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IUPAC Strategy Round Table
Representations of Molecular Structure: Nomenclature and Its Alternatives
March 10-11, 2000, Washington

Summary and Executive Committee Actions

- the following report was also published in Chem. Int. 22(4), 102 (2000) > View photos

Chemical nomenclature has been a major core activity of IUPAC since its inception. In order to help develop a strategy for the Union's future work in nomenclature, including advances in computer-based aspects of nomenclature, IUPAC held a Round Table discussion on "Representations of Molecular Structure: Nomenclature and Its Alternatives" in Washington, DC on March 10-11, 2000. The meeting brought together 41 participants from 10 countries and included experts in organic, inorganic, biochemical, and macromolecular nomenclature; users of nomenclature in academia, industry, the patent, international trade, health and safety communities; journal editors and publishers; database providers; and software vendors.

A detailed report of the conference, including 14 recommendations for IUPAC action, is now available.
> Download conference report (pdf file - 81 KB)

The IUPAC Executive Committee has already implemented three recommendations as follows:

1. An ad hoc Committee on Chemical Identity and Nomenclature Systems has been established, with Dr. Alan D. McNaught as Chairman. The CCINS will be responsible for developing systems for conventional and computer-based chemical nomenclature; cooperating with the four current nomenclature Commissions; coordinating interdisciplinary activities in the nomenclature field; and recommending to the Bureau long-range strategy on chemical nomenclature. It is expected that this body will provide the long-term central planning, management and coordination of chemical nomenclature that would otherwise be lost when the Commissions are discontinued at the end of 2001.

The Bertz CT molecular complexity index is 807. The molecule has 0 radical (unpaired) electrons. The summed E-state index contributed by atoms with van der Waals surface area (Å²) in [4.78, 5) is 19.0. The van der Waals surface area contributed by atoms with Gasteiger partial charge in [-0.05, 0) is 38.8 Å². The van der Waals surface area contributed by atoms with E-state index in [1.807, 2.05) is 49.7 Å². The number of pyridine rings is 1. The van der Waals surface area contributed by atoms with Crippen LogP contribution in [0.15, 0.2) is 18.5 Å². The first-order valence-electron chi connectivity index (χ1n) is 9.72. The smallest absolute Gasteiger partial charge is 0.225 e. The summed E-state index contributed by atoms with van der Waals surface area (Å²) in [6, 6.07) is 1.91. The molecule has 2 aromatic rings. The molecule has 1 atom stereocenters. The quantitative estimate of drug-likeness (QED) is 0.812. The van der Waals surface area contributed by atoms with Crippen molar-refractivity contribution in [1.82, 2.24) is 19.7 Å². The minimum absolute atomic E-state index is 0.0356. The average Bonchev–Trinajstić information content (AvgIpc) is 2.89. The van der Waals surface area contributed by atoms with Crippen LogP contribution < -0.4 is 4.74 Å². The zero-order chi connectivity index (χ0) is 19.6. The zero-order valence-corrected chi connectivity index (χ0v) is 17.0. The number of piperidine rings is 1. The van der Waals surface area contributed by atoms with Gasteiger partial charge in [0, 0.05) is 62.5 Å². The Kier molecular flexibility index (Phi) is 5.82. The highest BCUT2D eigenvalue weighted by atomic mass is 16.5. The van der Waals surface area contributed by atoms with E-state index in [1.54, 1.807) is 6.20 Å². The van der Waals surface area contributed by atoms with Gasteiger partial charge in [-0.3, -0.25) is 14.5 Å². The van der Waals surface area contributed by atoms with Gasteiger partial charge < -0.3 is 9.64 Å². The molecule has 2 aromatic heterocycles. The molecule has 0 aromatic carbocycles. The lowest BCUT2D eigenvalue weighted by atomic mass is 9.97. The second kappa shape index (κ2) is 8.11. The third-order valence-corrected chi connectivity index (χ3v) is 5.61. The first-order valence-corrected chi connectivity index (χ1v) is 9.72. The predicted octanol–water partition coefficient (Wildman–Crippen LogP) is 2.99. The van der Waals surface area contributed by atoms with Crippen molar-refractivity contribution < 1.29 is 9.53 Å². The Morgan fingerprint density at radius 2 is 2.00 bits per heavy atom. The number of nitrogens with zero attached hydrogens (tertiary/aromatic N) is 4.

2. A feasibility study of the Chemical Identifier project, to be managed by the CCINS, has been initiated. A "chemical identifier" is intended to be a meaningful alphanumeric text string that can uniquely identify a chemical compound and facilitate its handling in computer databases. This code would be the equivalent of an IUPAC systematic name but would be designed to be easily used by computers. The Identifier could also include other information about the specific substance in question. Since there are several issues to be resolved, the participants in the Nomenclature Round Table recommended that the feasibility of the project and resolution of these issues be carried out as soon as possible by representatives of a wide range of interested parties. Drs. Stephen R. Heller and Steve Stein (NIST) were asked to recommend a list of individuals and groups that should be consulted initially and to propose a framework for addressing the issues.

3. IUPAC has agreed to play a lead role in representing the international chemistry communities in the development of Chemical Markup Language (CML), which is an application of XML (Extensible Markup Language) with special ability to handle chemical information. XML is a new standard being adopted by web publishers worldwide. It is expected to replace the current standard HTML in many applications over the next few years.


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